>Nature determines everything in the North, and walruses are well suited to their ecological niche. One of the largest pinnipeds, walruses can weigh more than 3,000 pounds. But their tusks, blubber and muscle may not be enough to see them through the human-caused changes to their environment. Climate warming means much less Arctic ice now and absent ice packs during more of the year than before. Walruses and other Arctic mammals in general are highly vulnerable to these effects of climate warming due to their total connectedness with sea ice for all essential aspects of their lives: traveling, hunting, feeding and, most important of all, breeding.
>The three subspecies of walrus are the Atlantic walrus, the Pacific walrus and the Laptev walrus. Humans have exploited walruses, like many other species, for centuries. Hunters devastated the Atlantic subspecies between 1750 and 1950, when walrus blubber was precious for use as lubricating oil, their thick hide was used for leather, and their tusks were a source of ivory. Though hunting has mostly been banned now, walrus numbers have recovered very slowly because females are not sexually mature until they are 6 to 9 years old, and mature females bear just one calf every three years.
>Walruses eat sea worms, mussels and clams, which they suck from the seafloor. They find food with the help of up to 700 mystacial vibrissae that cover their faces; extremely sensitive tactile organs, the vibrissae are a broad mat of stiff bristles around the walruses' tusks that help them differentiate shapes. Walruses' eyesight is not as sharp as that of other pinnipeds because acute vision is not necessary for their survival since they feed on sedentary bottom-dwelling animals. After foraging, they usually congregate on land to rest and digest, yawning and stretching their whiskers with hollow grunts. Like whales, they blow water when they surface after dives, but they use both nostrils and their mouths to exhale.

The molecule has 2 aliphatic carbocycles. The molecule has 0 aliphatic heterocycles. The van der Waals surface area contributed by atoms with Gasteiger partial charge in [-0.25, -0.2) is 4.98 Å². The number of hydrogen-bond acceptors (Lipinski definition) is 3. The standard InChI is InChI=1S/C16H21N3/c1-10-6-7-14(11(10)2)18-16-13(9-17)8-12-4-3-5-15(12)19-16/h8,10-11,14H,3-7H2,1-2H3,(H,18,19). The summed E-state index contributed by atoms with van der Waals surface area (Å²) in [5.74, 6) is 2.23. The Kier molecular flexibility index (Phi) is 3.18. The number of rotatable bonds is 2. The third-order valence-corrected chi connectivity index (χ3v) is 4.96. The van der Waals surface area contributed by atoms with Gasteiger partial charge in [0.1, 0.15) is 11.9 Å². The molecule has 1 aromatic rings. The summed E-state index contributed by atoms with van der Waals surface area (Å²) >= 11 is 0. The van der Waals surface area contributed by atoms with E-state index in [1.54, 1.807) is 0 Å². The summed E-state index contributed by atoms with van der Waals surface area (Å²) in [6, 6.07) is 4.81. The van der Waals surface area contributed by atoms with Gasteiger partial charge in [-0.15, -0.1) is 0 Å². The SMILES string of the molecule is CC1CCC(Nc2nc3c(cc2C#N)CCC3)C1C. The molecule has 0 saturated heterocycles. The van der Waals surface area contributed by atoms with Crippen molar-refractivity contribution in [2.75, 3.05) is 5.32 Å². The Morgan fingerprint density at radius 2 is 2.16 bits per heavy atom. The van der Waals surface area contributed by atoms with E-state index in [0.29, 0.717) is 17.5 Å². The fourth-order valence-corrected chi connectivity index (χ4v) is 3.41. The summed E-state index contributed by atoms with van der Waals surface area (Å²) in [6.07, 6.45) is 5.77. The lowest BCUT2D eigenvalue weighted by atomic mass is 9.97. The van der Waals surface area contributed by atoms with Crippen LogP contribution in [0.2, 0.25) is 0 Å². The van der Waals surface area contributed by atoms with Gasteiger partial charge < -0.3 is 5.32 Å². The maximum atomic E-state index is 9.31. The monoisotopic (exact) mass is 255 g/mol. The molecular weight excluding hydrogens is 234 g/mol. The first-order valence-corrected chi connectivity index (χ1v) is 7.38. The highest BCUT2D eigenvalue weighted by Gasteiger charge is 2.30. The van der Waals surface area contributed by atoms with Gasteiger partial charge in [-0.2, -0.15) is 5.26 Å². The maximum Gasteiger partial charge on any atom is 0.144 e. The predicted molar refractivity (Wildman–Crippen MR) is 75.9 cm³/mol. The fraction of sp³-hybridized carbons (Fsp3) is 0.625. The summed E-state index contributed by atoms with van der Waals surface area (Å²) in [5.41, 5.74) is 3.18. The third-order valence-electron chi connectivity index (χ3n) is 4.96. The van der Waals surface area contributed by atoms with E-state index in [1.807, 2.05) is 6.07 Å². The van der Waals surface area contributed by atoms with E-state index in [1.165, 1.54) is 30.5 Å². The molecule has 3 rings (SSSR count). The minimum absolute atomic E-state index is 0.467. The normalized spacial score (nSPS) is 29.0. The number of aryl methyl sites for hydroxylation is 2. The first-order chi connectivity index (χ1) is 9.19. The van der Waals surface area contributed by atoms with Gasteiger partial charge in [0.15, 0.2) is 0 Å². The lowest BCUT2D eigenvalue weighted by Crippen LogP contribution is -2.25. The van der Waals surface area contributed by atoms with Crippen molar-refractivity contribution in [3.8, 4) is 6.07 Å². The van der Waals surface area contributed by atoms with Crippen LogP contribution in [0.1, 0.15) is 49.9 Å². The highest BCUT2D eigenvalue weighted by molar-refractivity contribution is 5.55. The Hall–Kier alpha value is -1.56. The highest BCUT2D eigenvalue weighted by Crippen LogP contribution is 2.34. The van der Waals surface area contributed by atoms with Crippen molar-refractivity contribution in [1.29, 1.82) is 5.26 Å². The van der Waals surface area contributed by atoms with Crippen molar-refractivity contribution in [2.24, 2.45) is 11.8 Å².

>Polar bears require the rich meat and blubber of marine mammals; they prefer to prey on seals but will hunt walruses if no seals are available.
>Walrus haulouts are like swarms in slow motion. The animals are gregarious by nature and spend prolonged periods in their large colonies in quiet stillness until suddenly chaos breaks out, usually caused by one walrus trying to shift position and in doing so jostling others nearby. There is a lot of grunting and bellowing, a little tusk jabbing and lots of blubber slapping. Then after a short while everything settles down again until the next chaos.
>Some individuals are very curious. We did not expect the walruses to be so inquisitive, and we were surprised when they swam toward us in shallow water without warning. Being charged by a wild animal weighing nearly a ton is a memorable experience. Each individual seemed to have its own personality; some were so shy we were unable to approach and take pictures.
>Polar bears are adaptable and opportunistic, traits that will be useful to them
>as the Arctic warms.
>as the Arctic warms.
>Although walruses are clumsy and slow moving on land, they undergo an astonishing transformation in the water, becoming dynamic and graceful. Like all Arctic animals, their ability to adapt to a changing environment will be important in the years ahead.
>© Alert Diver — Q1 Winter 2018